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7-min read

OPINION | When Do We Say It’s a War

As such war is a means of achieving an end, a weapon which can be used for good or for bad purposes. Putting it in Orwell’s famous dictum: “Peace is War”.

Maj Gen (Retd) Sunil Chandra |

Updated:March 8, 2019, 9:55 AM IST
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OPINION | When Do We Say It’s a War
Paramilitary soldiers stand by the wreckage of the CRPF bus after the attack in Kashmir’s Pulwama on Thursday. (AP)
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Available literature survey lists out comprehensive ‘war’ terms, such as limited war and total (or all-out) war, cold war, World War, proxy war, civil war etc.

Much of the difficulty stems from the fact that the nomenclature refer to different aspects and perspectives on war; war as condition, techniques of warfare, alleged motives and/or objectives of war, or assumptions about belligerent behaviour and the causes of war.

Therefore, war can be described as a species/genre of structured and unstructured violence; more specifically it is collective, direct, manifest, personal, intentional, organised, institutionalised, instrumental, sanctioned, and sometimes ritualised and regulated violence.

Classically, war is a state of armed conflict between different countries or different groups within a country or a sustained campaign against an undesirable situation or activity.

Von Clausewitz (1911) defined war as “an act of violence intended to compel our opponents to fulfil our will”, and elsewhere he emphasised the continuity of violence with other political methods: “War is nothing but a continuation of political intercourse, with a mixture of other means.”

Sorel (1912) defined war as a “political act by means of which states, unable to adjust a dispute regarding their obligations, rights or interests, resort to armed force to decide which is the stronger and may therefore impose its will on the other”.

As such war is a means of achieving an end, a weapon which can be used for good or for bad purposes. Putting it in Orwell’s famous dictum: “Peace is War”.

How do we define the line that divides war and conflict? What is dividing war from conflict and how that threshold has been meaningfully crossed? It is difficult to monitor and in subtle shades of progression, the dividing line is immaterial, as war is ultimately a question of political attitude and subject to all the vagaries of time and place.

One interesting attempt to fix the threshold quantitatively was made by Richardson (1960) who tried to arrange all “deadly quarrels” on a continuum of violent conflict, ranging from one killed (murder) to 10 million killed (Second World War). The threshold of war was crossed when deaths went over 1,000. Other than physical casualties, legitimation by an established governmental or quasi-governmental organisation, so that large-scale killing is viewed not as a crime but as a duty classifies it into a war.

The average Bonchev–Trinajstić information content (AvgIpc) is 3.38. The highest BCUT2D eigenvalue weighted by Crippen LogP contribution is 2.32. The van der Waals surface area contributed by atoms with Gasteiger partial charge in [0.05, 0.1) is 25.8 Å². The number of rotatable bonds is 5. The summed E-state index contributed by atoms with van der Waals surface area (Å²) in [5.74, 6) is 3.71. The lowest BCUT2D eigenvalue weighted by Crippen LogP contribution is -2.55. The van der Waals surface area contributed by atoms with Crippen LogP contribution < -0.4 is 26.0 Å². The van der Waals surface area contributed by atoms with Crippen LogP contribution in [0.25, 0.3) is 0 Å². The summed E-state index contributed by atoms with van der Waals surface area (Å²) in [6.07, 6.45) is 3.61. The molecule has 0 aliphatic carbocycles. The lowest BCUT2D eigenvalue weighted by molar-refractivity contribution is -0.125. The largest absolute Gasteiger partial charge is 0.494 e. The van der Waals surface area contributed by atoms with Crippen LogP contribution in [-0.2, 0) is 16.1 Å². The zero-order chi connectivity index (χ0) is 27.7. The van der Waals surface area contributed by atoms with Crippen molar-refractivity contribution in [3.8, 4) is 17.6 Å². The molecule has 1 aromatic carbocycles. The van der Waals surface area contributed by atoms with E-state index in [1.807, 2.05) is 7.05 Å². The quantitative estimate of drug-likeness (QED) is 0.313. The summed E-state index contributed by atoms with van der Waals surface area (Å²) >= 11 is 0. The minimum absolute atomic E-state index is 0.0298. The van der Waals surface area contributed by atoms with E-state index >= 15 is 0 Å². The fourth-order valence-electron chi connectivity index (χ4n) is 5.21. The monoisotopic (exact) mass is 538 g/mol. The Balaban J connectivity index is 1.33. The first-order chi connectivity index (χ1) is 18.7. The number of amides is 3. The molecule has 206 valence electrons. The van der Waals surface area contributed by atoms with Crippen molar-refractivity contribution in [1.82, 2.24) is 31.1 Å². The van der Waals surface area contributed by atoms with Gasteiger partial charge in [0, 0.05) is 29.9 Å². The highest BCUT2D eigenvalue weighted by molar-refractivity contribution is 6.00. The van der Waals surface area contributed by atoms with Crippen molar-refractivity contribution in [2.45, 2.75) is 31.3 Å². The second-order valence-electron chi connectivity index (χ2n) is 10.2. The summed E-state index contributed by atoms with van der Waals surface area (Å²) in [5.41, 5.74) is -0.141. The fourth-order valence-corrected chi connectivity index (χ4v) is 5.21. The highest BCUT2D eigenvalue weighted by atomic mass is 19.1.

Conflict has always been characterised by violence in the international system. This has been happening in a situation of growing complexity which has been brought about by the multiplicity of players in the international arena in the aftermath of de-colonisation. Therefore, the focus of concern has come to shift from war to preservation of peace through management of conflict.

It can be stated that war is an extension of conflict and irretrievable unless the cessation of hostilities and on the other end conflicts can be managed. Data compiled by Eckhardt and Azar (1978) lists 265 major world conflicts and 105 major interventions for the years 1945 to 1975. The analysis shows the regional, temporal, and typal distributions of conflict. Many showing internal interventions-years, and some showing external parties.

The studies reveal that conditions relevant to war have changed more radically since 1942 than in any other period of human history. There is general consensus, however, that during this period there has been a decline in conventional inter-state wars, in wars fought for territorial gains, in colonial-imperial wars, and in wars fought in Europe or America.

While an increase in ethno-national (including irredentist and secessionist) wars, fought within the boundaries of a single state, and in wars fought in Asia, Africa, and the Middle East for short, the “Third World”.

Legends of valour and folklore around wars and battles give us an insight into a long tradition of unflinching loyalty surrounding armed forces of India on the line of duty. The driving force behind India’s military ethos for centuries has been Izzat, Naam, Namak aur Nishan. Indian soldiers have fought and died for these intangible values. Men have sacrificed in the honour of their country, their service, their unit and their community.